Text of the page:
Renaissance Art Period

The Renaissance is a period of time in Europe, especially in Italy, where music, literature, and science had a style that was very distinct. The time period was sometime in the 1400s. It is seen by many as an ancient tradition that was very noble.

The style had a sense of tranquillity that was classical as well as scientific. Along with renaissance humanist philosophy, this art form began spreading all over Europe instead of being restricted to Italy. It was also an indicator when the changes started happening in the medieval period as the modern age ushered in.

The word renaissance means rebirth in French. This is because this period of time was seen by scholars as the age where classical ideas were combined with a sense of awareness of the nature around them. All of this can also be seen in medieval times as well, but they became more profound and dominant in the 15th and 16th century Italy.

Not only was art influenced but also the field of literature, theology, philosophy, and government among others. It is also believed that this is the most accurate depiction of man in history.

This period also witnessed many artists that would later go down in history as some of the greatest to ever have lived. Let us look at some facts.

1. Dissection

Since artists were obsessed with accuracy, dissection of bodies was a common occurrence as this enabled them to learn as much as they can about anatomy. Artists such as Leonardo and Michelangelo studied anatomy through dissection, but their ethicality comes under question when the fact that only physicians had permission to dissect bodies is highlighted.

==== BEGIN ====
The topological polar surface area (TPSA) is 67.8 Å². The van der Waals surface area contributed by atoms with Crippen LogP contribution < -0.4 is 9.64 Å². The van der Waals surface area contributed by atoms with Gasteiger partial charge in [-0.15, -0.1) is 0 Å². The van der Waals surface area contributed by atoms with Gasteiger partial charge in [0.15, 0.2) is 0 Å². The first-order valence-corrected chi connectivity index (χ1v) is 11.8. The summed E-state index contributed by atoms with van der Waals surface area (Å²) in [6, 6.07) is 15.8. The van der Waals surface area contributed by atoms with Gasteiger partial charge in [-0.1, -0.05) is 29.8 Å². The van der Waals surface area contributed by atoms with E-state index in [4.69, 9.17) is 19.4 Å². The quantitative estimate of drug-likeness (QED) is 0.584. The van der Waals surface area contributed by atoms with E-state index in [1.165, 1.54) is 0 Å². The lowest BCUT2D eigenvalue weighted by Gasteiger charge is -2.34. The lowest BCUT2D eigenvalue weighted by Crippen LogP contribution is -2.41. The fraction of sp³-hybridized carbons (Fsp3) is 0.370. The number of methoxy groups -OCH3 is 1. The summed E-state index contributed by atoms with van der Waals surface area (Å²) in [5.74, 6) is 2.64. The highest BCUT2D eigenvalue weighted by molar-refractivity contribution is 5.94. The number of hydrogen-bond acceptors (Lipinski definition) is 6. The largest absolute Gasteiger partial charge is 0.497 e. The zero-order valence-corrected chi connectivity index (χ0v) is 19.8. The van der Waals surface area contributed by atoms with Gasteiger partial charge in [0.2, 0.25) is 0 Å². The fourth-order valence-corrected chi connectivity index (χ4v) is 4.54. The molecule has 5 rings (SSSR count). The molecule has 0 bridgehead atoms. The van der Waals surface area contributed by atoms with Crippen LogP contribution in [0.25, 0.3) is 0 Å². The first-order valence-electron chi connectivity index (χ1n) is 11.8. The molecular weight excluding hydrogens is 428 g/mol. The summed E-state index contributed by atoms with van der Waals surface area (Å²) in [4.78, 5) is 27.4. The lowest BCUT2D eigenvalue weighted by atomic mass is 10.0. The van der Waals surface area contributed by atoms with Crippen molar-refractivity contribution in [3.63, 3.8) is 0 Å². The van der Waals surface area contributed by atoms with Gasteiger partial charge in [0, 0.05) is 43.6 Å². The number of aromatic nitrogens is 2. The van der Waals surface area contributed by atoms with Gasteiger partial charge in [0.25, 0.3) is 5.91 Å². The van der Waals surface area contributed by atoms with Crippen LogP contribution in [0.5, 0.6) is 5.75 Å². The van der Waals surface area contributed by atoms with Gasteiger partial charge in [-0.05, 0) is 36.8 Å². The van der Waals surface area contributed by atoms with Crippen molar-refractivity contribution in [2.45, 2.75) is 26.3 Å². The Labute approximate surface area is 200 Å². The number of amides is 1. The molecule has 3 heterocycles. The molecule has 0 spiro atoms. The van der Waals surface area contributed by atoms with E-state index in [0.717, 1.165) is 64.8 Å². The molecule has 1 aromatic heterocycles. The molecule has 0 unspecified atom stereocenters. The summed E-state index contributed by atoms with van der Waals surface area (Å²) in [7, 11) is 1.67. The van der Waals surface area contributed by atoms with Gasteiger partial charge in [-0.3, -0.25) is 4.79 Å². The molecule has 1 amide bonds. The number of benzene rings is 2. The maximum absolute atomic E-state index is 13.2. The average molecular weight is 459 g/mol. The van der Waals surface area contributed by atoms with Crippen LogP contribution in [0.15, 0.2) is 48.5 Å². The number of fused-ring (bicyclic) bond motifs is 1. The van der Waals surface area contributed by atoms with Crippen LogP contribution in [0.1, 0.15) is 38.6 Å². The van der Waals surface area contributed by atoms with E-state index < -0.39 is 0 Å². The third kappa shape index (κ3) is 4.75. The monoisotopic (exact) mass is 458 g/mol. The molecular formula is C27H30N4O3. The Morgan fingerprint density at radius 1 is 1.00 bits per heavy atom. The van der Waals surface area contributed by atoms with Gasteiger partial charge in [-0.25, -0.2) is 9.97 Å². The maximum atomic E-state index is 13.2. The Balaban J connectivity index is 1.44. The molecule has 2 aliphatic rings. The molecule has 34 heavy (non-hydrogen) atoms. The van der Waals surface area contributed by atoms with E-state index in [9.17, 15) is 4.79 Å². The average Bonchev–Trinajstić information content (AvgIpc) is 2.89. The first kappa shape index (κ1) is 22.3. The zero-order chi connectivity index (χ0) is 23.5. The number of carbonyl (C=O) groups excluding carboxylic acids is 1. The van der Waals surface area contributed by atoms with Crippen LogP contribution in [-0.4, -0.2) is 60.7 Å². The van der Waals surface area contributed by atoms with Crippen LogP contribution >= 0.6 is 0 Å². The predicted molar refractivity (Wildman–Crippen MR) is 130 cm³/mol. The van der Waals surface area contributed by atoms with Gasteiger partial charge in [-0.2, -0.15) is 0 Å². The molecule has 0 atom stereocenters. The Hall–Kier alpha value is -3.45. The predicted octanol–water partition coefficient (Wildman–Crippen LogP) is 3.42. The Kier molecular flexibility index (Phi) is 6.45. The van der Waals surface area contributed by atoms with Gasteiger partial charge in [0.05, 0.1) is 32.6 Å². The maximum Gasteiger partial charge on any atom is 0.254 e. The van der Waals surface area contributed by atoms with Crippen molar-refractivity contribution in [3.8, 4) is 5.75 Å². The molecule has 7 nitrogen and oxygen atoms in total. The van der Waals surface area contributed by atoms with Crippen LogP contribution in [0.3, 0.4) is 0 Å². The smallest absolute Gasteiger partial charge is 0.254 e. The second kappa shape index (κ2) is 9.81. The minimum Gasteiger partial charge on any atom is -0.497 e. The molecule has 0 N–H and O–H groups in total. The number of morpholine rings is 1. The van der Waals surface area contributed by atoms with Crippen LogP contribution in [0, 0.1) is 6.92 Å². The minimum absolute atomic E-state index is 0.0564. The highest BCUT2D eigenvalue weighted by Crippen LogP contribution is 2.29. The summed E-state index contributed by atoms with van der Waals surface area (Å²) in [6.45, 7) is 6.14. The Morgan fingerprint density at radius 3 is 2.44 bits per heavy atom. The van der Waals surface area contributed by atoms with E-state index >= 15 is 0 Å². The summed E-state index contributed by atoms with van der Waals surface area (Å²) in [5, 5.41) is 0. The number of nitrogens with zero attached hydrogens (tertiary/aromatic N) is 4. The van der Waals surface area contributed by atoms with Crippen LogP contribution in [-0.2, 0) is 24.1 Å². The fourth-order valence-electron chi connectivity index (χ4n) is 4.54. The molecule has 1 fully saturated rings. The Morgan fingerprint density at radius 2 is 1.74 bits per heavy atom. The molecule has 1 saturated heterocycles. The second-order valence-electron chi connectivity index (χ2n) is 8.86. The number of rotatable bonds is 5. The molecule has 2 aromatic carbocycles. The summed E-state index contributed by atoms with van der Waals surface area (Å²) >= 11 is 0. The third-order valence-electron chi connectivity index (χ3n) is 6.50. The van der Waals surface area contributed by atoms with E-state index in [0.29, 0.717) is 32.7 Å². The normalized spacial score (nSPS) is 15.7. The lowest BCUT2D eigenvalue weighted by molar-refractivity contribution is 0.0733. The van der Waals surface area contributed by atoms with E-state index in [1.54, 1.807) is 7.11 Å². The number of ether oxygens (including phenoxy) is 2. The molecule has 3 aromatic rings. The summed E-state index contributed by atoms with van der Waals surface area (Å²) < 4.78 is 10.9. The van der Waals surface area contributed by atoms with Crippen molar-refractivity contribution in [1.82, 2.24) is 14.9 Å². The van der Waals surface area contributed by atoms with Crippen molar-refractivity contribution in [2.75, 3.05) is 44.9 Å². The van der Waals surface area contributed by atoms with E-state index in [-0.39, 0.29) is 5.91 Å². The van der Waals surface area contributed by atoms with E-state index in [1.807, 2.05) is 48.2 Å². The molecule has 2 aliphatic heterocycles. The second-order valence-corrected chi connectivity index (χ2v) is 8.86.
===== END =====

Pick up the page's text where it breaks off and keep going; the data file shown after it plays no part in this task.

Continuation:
2. Contradiction

Although the techniques such as foreshortening and linear perspective were developed in paintings were made so that they looked as real as it can, the standards of beauty rose to the point where the perfect nature of these paintings didn’t accurately depict how people were at that time.

 

3. Leonardo and Raphael

After arriving in Florence, Italy, Raphael soon realized that his painting techniques weren’t quite as modern. Hence, he changed this by studying the artists that were there. One particular person that he studied very closely was Leonardo da Vinci.

4. The Sistine Chapel

Michelangelo, the painter of the ceiling of the Sistine Chapel, preferred sculpting. Although he had painters that could’ve helped him, he did it all by himself in a span of four years. He painted nearly 1000 sq meters.

Post Author: Sean Martinez